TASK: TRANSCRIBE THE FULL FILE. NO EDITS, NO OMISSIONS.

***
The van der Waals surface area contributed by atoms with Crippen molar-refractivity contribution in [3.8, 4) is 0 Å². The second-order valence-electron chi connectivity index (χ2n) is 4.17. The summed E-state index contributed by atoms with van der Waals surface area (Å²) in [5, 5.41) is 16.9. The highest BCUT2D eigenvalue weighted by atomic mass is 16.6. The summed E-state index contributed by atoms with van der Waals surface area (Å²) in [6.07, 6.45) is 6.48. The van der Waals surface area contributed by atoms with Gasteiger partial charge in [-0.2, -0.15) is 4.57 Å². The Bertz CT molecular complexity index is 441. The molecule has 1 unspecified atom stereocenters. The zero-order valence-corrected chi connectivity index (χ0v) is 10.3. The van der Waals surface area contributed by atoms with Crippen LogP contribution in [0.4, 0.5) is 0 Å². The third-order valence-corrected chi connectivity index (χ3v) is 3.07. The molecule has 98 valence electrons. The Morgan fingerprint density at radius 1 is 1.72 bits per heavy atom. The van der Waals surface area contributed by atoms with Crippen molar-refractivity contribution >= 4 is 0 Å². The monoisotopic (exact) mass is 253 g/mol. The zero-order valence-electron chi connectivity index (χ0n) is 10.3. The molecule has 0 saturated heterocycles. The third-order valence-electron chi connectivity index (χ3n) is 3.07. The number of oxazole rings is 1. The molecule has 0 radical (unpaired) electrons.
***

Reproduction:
The van der Waals surface area contributed by atoms with Crippen molar-refractivity contribution in [3.8, 4) is 0 Å². The second-order valence-electron chi connectivity index (χ2n) is 4.17. The summed E-state index contributed by atoms with van der Waals surface area (Å²) in [5, 5.41) is 16.9. The highest BCUT2D eigenvalue weighted by atomic mass is 16.6. The summed E-state index contributed by atoms with van der Waals surface area (Å²) in [6.07, 6.45) is 6.48. The van der Waals surface area contributed by atoms with Gasteiger partial charge in [-0.2, -0.15) is 4.57 Å². The Bertz CT molecular complexity index is 441. The molecule has 1 unspecified atom stereocenters. The zero-order valence-corrected chi connectivity index (χ0v) is 10.3. The van der Waals surface area contributed by atoms with Crippen LogP contribution in [0.4, 0.5) is 0 Å². The third-order valence-corrected chi connectivity index (χ3v) is 3.07. The molecule has 98 valence electrons. The Morgan fingerprint density at radius 1 is 1.72 bits per heavy atom. The van der Waals surface area contributed by atoms with Crippen molar-refractivity contribution >= 4 is 0 Å². The monoisotopic (exact) mass is 253 g/mol. The zero-order valence-electron chi connectivity index (χ0n) is 10.3. The molecule has 0 saturated heterocycles. The third-order valence-electron chi connectivity index (χ3n) is 3.07. The number of oxazole rings is 1. The molecule has 0 radical (unpaired) electrons.